Until this weekend, it was commonly assumed that today’s Russian youths are politically unambitious and apathetic. Sociological surveys indicate that most young people are pro-Putin, and a recent study by Sberbank described Russia’s youth as focused on “easy success and hedonism,” and unable to think about the future or overcome difficulties.
But there’s another side to Sberbank’s findings, which also indicate that Russian young people don’t rely as much on leaders, and are more likely to switch their loyalties suddenly, whether it’s consumer habits, fashion, or something else. They say “it’s cool to be smart,” and they inform that worldview by watching YouTube and using social networks like Instagram and Vkontakte. These Russians largely ignore the news shows on television, effectively inoculating them against the Kremlin’s most effective propaganda.
But even without TV news, Russian schoolchildren still encounter propaganda in the classroom, where the ideological pressure from teachers and administrators has been mounting for the past several years. All this religious orthodoxy and trumpeting of conservative values, however, often fails to impress teenagers. In fact, the Russian government and many Russian teens appear to have serious aesthetic differences, when it comes to politics today.
The revolt against political indoctrination in schools includes a recent string a viral videos recorded in classrooms, where students openly challenge their teachers on political canon.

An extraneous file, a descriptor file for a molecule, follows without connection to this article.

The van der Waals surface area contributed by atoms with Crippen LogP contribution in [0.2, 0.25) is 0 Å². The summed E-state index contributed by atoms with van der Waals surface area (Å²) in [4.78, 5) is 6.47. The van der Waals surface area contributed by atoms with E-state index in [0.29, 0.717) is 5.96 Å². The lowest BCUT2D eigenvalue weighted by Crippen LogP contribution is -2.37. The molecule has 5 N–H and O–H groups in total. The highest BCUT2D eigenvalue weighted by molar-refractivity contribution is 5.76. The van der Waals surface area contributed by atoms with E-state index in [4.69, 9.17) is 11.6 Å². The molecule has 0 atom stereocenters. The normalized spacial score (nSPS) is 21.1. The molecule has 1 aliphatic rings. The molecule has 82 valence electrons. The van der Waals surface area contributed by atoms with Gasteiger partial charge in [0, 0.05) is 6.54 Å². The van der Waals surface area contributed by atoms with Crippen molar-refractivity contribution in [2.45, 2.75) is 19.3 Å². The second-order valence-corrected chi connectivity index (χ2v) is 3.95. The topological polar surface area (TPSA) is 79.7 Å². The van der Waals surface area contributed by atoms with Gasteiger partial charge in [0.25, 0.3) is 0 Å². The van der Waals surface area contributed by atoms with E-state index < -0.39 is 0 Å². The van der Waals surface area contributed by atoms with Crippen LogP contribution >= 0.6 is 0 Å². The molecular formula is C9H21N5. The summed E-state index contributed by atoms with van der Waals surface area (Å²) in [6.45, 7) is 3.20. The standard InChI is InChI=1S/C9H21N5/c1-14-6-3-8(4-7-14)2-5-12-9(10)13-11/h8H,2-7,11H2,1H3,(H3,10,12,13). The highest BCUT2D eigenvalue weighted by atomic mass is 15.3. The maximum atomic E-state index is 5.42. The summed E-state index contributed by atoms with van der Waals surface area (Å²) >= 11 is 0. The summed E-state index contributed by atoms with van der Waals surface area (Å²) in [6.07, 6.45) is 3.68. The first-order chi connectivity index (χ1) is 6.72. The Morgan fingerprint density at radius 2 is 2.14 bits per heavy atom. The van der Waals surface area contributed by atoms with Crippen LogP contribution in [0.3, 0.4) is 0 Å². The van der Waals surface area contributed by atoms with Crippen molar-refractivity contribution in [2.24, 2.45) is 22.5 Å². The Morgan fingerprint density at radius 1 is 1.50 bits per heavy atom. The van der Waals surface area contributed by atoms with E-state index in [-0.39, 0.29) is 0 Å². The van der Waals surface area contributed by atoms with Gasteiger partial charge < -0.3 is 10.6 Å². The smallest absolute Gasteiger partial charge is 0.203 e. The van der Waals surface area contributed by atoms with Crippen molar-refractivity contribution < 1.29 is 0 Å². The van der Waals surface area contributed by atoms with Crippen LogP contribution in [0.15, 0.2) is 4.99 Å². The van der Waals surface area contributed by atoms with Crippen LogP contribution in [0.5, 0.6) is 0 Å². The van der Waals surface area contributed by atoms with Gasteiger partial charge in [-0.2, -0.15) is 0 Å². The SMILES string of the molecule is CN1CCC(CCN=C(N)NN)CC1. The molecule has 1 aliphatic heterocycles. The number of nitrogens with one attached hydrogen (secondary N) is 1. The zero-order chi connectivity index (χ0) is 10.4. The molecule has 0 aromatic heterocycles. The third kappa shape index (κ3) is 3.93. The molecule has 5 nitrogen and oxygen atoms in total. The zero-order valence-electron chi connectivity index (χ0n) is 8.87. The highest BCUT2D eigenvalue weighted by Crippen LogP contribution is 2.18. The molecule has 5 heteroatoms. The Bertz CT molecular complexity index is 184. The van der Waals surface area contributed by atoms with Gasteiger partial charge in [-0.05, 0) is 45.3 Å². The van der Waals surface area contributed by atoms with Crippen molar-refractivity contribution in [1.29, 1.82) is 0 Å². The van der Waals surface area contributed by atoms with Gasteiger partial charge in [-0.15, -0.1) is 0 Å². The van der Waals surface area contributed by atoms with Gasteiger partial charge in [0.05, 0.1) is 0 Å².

What happens next? The young people Navalny drew out on Sunday are attracted to his Internet persona — his mastery of memes and his overall “coolness.” These people are not actively anti-Putin, and they’re not attempting a head-on challenge to Russia’s so-called “Crimea Consensus.”
But even Russian teens have lived long enough to know firsthand and from their families that their country is beset by corruption. Captivated by Alexei Navalny and believing that “it’s cool to be smart,” many young people are apparently keen to “teach these guys a lesson,” and Navalny has given them the perfect target in Dmitry Medvedev, an uncharismatic official whose greatest asset to Vladimir Putin has been his political buffoonery.
What’s more, today’s teenagers don’t bear the trauma of defeat that has weighed on Moscow’s progressives since 2012, when the Kremlin crushed the Bolotnaya movement. Many of the youths becoming politically conscious today weren’t even teenagers five years ago. On Sunday, they showed that they haven’t been scared yet, which is solid political capital in Putin’s Russia.
While it’s hard to assess the impact of Sunday’s surprisingly large demonstrations, it’s fair to say that Russia’s political picture has changed. Navalny is now the opposition’s undisputed leader. Prime Minister Medvedev, the protests’ main target, is now a lame duck, and it would surprise hardly anyone if he’s sacrificed in the next year, before Vladimir Putin’s likely re-election run.
Putin, meanwhile, will need to revise his re-election campaign, which is less secure now than it was a week ago. Most likely, the president will fall back on his penchant for political repression, cracking down harshly on future protests and endorsing new restrictions on online communication tools.
Whatever happens, Sunday’s explosion of youth activism reaffirms an old maxim about political regimes: Russia’s authoritarian leadership is always preparing to fight the last war, and risks losing the next one.